This question already has an answer here:

I'm planning an exhibition where I need to run an app which needs a keyboard, but no mouse. I want to lock the viewers into one fullscreen application. They should never be able to see anything except this one app. Nothing whatsoever.

So I'd set up a new user which will start the app (in fullscreen mode) as soon as the user logs in. The machine it's running on will be physically secured.

But they have access to the keyboard and could do unwanted things (even closing or switching applications is unwanted). Is there any way of preventing all keyboard based application switching, launching, shutting down, access to tty, login prompt... - such that the only way to leave the application (or simply see anything else) is using the power off button on the (secured) hardware?

The app is intended for Ubuntu 17.10.

marked as duplicate by user68186, Eric Carvalho, Charles Green, Videonauth, waltinator Nov 11 '17 at 16:38

This question has been asked before and already has an answer. If those answers do not fully address your question, please ask a new question.

  • 1
    I guess you could make your application catch every key input to a doNothing function – derHugo Nov 9 '17 at 17:16
  • Use apparmor to restrict access. You may be interested in a kiosk of some sort. – Panther Nov 9 '17 at 17:52
  • As @Panther suggested, you are rather looking for running ubuntu in kiosk (single application) mode. I haven't found anything for more recent Ubuntu, but here's how-to doc about setting it in 14.04. Some things got outdated obviously, but you should get the idea: thepcspy.com/read/converting-ubuntu-desktop-to-kiosk You just need to put your app in the while loop instead of chrome. – michal Nov 9 '17 at 23:15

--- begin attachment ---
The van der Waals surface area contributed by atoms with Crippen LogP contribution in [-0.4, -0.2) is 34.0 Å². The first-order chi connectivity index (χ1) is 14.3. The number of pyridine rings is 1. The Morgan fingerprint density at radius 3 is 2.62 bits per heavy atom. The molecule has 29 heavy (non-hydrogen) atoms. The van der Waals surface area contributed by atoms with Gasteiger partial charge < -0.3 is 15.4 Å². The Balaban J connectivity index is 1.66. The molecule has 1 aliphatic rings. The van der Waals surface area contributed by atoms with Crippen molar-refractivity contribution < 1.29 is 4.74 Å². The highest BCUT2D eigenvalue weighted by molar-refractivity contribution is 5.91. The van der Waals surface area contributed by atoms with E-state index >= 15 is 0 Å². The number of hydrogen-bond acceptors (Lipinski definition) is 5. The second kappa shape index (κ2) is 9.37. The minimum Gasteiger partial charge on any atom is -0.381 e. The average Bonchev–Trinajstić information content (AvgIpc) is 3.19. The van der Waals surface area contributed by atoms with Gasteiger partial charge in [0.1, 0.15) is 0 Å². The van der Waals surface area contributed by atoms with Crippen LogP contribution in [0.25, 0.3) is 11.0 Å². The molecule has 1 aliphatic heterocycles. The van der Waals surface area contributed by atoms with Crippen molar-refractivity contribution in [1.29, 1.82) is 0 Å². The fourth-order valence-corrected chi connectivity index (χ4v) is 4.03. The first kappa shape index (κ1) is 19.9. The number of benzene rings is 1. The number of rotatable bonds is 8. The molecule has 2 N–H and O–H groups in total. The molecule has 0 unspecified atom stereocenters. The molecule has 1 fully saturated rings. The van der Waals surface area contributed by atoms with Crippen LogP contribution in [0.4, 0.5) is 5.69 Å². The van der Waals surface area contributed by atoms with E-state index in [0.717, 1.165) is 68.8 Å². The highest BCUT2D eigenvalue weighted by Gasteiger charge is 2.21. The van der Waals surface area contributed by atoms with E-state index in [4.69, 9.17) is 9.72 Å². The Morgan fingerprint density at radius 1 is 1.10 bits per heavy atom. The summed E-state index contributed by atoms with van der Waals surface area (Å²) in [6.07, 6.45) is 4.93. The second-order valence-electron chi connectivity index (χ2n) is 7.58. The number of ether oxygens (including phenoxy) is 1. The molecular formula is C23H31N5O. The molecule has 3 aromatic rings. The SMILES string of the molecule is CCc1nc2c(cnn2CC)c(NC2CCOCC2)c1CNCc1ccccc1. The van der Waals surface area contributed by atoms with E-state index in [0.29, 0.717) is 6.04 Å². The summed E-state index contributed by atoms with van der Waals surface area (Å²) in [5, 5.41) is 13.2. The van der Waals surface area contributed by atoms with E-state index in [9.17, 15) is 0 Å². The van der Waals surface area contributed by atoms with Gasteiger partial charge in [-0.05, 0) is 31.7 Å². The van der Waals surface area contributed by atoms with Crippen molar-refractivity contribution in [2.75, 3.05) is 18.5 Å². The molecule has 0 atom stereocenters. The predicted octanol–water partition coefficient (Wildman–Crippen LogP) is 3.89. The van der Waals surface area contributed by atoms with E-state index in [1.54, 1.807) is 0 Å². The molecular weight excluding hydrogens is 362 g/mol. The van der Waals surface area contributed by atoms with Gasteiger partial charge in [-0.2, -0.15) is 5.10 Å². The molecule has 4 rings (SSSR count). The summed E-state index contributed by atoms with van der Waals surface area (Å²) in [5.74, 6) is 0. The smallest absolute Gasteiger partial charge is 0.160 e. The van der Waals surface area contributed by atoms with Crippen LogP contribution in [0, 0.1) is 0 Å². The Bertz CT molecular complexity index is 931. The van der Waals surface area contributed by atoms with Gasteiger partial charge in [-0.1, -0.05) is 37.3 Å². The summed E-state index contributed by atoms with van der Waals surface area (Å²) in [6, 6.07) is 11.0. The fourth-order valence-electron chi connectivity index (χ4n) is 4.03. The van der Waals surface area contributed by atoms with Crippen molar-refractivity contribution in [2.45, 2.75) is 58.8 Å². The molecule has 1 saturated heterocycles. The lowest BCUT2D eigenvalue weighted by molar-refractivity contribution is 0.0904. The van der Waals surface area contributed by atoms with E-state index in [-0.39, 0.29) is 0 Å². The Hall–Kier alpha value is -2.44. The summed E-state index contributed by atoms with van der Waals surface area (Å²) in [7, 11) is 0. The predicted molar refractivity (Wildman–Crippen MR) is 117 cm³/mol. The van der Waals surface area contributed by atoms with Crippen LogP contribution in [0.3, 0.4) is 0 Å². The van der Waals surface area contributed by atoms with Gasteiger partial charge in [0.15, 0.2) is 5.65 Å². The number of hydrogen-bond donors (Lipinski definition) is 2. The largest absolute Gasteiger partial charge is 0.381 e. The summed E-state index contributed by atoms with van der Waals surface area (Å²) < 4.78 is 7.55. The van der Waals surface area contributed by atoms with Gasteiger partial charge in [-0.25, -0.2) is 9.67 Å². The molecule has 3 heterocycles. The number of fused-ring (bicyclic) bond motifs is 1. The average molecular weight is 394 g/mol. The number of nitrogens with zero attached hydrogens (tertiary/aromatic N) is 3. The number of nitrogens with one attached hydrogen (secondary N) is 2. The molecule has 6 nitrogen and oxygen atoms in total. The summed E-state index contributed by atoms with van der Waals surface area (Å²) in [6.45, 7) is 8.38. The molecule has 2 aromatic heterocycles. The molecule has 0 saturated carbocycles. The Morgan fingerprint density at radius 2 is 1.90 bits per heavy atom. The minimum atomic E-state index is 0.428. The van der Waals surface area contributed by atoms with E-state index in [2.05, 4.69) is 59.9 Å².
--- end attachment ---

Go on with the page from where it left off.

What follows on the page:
• @michal - good suggestion, but the article specifically mentions (even suggests) using CTRL+ALT+F1 to leave the kiosk mode. I'm expecting tech-savvy users around, so that's a no-go. – neo post modern Nov 10 '17 at 6:44
  • @neopostmodern yes, but it will only switch to login prompt. And you need to be able to leave kiosk somehow ;) You can disable other ttys or change the key shortcut – michal Nov 10 '17 at 9:27

As per derHugo's suggestion I've found a way to map key inputs to nothing.

I couldn't figure out how to do so within the application (Python), taking into account Super and Ctrl+Alt+F1 et cetera... But this answer on how to disable the Super key with Xmodmap (here is some documentation) can be extended to every key. I've decided to disable all the keys that aren't strictly necessary for my app (which is just [a-zA-Z0-9@.] alias e-mail addresses).

So, to summarize:

  1. Create a .Xmodmap: xmodmap -pke > ~/.Xmodmap
  2. Edit ~/.Xmodmap and remove the actions of unwanted keys (e.g. keycode 23 = Tab ISO_Left_Tab Tab ISO_Left_Tab to keycode 23 =)
  3. Optional: Test this by running xmodmap ~/.Xmodmap
  4. Log out and in again, keys should be disabled
  5. If you're on 17.10 with Gnome, they aren't yet. Manually apply with xmodmap ~/.Xmodmap and/or add this to your startup.

Careful: If you disable as many keys as I did, you're basically limited to the mouse!


Is it a touchscreen? If so, you can use an onscreen keyboard that limits what characters the user can choose. I used that in a museum application. Or don't use a keyboard at all with a touchscreen and just use gxmessage. I used that also. Startup person saw login screen that had instructions as to login name to enter and had onscreen keyboard. There were actually 2 users (runtime and "application administrator) with the second having a password but with no prompt to select that. Once login was done by the volunteer who started it, the onscreen keyboard (with limited choices of letters/numbers/special characters) disappeared and all the other prompts and choices were handled by gxmessage. No shutdown allowed. Power switch (physically secured) was only shutdown.

Not the answer you're looking for? Browse other questions tagged or ask your own question.